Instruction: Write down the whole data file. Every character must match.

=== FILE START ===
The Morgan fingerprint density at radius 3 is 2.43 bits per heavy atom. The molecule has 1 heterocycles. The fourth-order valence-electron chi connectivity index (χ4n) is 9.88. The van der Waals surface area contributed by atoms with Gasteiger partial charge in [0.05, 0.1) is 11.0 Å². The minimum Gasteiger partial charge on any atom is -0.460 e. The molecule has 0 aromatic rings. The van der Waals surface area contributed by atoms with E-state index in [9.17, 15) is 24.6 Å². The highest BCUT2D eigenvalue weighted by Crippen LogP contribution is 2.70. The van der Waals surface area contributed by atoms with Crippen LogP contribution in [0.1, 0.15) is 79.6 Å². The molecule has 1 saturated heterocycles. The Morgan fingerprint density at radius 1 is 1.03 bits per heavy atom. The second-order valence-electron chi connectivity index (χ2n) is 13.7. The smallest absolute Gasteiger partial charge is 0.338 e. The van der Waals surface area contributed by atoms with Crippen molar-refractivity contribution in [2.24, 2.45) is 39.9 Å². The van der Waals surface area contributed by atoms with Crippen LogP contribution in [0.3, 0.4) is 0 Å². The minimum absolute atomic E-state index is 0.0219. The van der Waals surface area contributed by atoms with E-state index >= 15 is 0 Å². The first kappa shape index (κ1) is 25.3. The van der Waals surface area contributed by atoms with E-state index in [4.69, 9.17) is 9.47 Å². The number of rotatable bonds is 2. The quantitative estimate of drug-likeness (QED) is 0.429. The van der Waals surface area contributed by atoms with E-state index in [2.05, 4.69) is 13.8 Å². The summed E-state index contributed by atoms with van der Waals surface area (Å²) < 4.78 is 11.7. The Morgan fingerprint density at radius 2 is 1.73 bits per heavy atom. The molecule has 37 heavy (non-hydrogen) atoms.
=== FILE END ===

The Morgan fingerprint density at radius 3 is 2.43 bits per heavy atom. The molecule has 1 heterocycles. The fourth-order valence-electron chi connectivity index (χ4n) is 9.88. The van der Waals surface area contributed by atoms with Gasteiger partial charge in [0.05, 0.1) is 11.0 Å². The minimum Gasteiger partial charge on any atom is -0.460 e. The molecule has 0 aromatic rings. The van der Waals surface area contributed by atoms with E-state index in [9.17, 15) is 24.6 Å². The highest BCUT2D eigenvalue weighted by Crippen LogP contribution is 2.70. The van der Waals surface area contributed by atoms with Crippen LogP contribution in [0.1, 0.15) is 79.6 Å². The molecule has 1 saturated heterocycles. The Morgan fingerprint density at radius 1 is 1.03 bits per heavy atom. The second-order valence-electron chi connectivity index (χ2n) is 13.7. The smallest absolute Gasteiger partial charge is 0.338 e. The van der Waals surface area contributed by atoms with Crippen molar-refractivity contribution in [2.24, 2.45) is 39.9 Å². The van der Waals surface area contributed by atoms with Crippen LogP contribution in [0.3, 0.4) is 0 Å². The minimum absolute atomic E-state index is 0.0219. The van der Waals surface area contributed by atoms with E-state index >= 15 is 0 Å². The first kappa shape index (κ1) is 25.3. The van der Waals surface area contributed by atoms with E-state index in [4.69, 9.17) is 9.47 Å². The number of rotatable bonds is 2. The quantitative estimate of drug-likeness (QED) is 0.429. The van der Waals surface area contributed by atoms with E-state index in [2.05, 4.69) is 13.8 Å². The summed E-state index contributed by atoms with van der Waals surface area (Å²) < 4.78 is 11.7. The Morgan fingerprint density at radius 2 is 1.73 bits per heavy atom. The molecule has 37 heavy (non-hydrogen) atoms.